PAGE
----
For the Arizona Coyotes, this is a transition period and the start of an era many hope will usher in success.
The first glimpse of that optimism was felt Thursday during media day in the Gila River Arena. Players talked about positive changes, and general manager John Chayka told reporters pieces are now in place to help push the franchise forward.
Here at the advent of camp, the season was not broken in sections, such as play before Christmas and whether parts assembled will dictate a successful post-season run. Forward Max Domi went as far to say that the hour is much too early to formulate a personality or create an identity for this team, but added, “our identity changes frequently.”
Still, there was an uncommon dose of enthusiasm.
Last season, the Coyotes gathered 78 points, and that was an increase of 22 points from the previous season. In the 2014-15 season, the Coyotes had 56 points in the Pacific Division (24-50-8), and these numbers represented the worst season in Dave Tippett’s NHL coaching career.
Now, with improvement in the standings and the addition as many as five to seven potential new faces, there is a growing belief that the Coyotes could transition from simply a good hockey club to a highly competitive team.
“The vibe around here is a really good one,” said goalie Mike Smith. “You can feel more energy than in the past.”
If the Coyotes are to rise in the highly competitive Pacific Division, there needs to be a resurgence from Smith. The veteran netminder went down mid-November 2015 with a core muscle injury which required surgery. Late in the season, Smith returned to shut out the Oilers in Edmonton on March 12. In his final games, Smith went 5-4-1 with two shutouts and a .944 save percentage.
“I’m back, physically,” he said with confidence. “I also have a new outlook, as well. I realize I can’t win games by myself. We need to have all parts working to be competitive.”
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That means crisp fore-checking and an increase in team speed. To help address the latter issue, the Coyotes signed veteran defenseman Alex Goligoski, whose game is puck movement.
With speed up front from forwards Anthony Duclair and Domi setting the example, the Coyotes are expected to move the puck with greater swiftness and quickness. While their game could be faster, it’s the way the speed is used which will likely determine overall success.
“Speed is relative,” said captain Shane Doan. “Take a guy like (Goligoski). The way he moves the puck will make everyone faster. Sheer speed is nice, but you have to know when to apply to your overall game.”
As players went through physicals Thursday, there were a few notable absences.
First, coach Dave Tippett is still assisting head coach Todd McLellan with Team North America in the World Cup of Hockey Tournament. At the same time, four players are still participating in the tourney. These include Oliver Ekman-Larsson with Team Sweden, Tobias Rieder with Team Europe, and Martin Hanzal and Zbynek Michalek with Team Czech Republic.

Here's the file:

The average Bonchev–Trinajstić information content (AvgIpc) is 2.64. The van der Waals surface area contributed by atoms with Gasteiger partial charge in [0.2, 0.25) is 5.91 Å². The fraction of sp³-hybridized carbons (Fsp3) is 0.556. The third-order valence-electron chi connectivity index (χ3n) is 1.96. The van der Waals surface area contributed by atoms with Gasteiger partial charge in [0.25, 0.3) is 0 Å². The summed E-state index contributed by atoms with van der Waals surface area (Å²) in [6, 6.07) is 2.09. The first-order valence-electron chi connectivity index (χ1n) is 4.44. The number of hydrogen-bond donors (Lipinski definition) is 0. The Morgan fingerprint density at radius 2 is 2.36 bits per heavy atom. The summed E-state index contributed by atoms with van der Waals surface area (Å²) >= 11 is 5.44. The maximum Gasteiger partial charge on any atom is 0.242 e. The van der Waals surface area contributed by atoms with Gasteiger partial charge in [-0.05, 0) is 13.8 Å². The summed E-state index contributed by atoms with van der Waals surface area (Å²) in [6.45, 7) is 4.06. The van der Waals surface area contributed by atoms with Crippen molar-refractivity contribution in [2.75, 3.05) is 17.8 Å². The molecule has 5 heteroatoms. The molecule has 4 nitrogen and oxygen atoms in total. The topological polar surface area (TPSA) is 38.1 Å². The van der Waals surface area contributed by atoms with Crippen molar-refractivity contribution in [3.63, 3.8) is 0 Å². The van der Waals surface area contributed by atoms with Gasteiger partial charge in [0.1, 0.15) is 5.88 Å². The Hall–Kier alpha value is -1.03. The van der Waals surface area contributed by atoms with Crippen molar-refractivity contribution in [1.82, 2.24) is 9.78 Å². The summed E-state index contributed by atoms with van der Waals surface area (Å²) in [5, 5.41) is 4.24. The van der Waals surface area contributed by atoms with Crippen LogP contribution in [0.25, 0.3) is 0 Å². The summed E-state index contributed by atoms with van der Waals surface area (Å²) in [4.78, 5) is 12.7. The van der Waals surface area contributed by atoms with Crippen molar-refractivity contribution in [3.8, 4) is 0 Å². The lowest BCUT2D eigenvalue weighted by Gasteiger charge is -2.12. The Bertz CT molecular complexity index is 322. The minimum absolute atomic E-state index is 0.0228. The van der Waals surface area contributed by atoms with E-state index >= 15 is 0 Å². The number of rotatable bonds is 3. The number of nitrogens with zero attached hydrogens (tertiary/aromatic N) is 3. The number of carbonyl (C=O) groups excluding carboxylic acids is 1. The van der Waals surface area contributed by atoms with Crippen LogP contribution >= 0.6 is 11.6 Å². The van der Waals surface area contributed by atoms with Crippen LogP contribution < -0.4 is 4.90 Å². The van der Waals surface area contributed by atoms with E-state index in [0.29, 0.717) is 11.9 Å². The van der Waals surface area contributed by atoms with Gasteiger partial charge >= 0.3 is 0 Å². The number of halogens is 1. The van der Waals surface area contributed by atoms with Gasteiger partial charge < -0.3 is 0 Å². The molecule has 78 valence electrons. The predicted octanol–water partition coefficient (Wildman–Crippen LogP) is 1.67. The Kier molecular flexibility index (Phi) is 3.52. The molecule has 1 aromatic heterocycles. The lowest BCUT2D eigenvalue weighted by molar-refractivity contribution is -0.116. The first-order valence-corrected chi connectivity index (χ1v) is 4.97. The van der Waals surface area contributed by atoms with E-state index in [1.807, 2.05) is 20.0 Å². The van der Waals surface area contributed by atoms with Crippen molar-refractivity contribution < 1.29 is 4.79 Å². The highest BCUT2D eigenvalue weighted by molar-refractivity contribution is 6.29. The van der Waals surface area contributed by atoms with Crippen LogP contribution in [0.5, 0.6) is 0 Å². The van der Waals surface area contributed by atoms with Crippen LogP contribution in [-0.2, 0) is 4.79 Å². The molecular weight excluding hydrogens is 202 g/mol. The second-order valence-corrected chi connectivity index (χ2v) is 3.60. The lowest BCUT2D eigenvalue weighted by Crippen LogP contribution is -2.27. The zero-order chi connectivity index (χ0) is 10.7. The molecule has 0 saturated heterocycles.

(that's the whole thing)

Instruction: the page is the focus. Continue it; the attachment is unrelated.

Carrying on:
When these teams are eliminated, there is still travel time back to the Gila River Arena, site of the Coyotes’ training camp.
“(Tippett) is not demanding to have these guys report on a special date,” said John Chayka, the team’s general manager. “This is a very competitive tournament, and players will need some time to regain their energy and competitive edge.”
As camp opened, Rieder remained unsigned, but Chayka was hopeful to have the native of Landshut, Germany under contract in the foreseeable future.
On the injury front, defenseman Michael Stone, who sustained a season-ending tear of his ACL last March, was scheduled to get an updated medical report Thursday. Skating informally before camp, Stone showed good agility, but his status for the opener Oct. 15 at home against the Flyers remains uncertain.
Defenseman Kevin Connauton, who sustained a knee injury skating informally before camp officially opened, will not skate in the first drills Friday. Chayka said the injury is not serious and remains hopeful Connauton’s absence is short-term. During the recent off-season, the Coyotes signed Connauton to a two-year, $2 million deal.
Mark Brown is a former sports editor for daily newspapers in the Philadelphia and Cincinnati markets. He was named Best Sports Columnist, honorable mention 2004 by the Associated Press Society of Ohio. He is a contributor to major daily newspapers, including the Chicago Sun Times, Philadelphia Inquirer, Honolulu Star-Bulletin, Milwaukee Journal, Arizona Republic, Nashville Tennessean and the Associated Press. He was a Featured Columnist for bleacherreport.com and covered the Arizona Coyotes.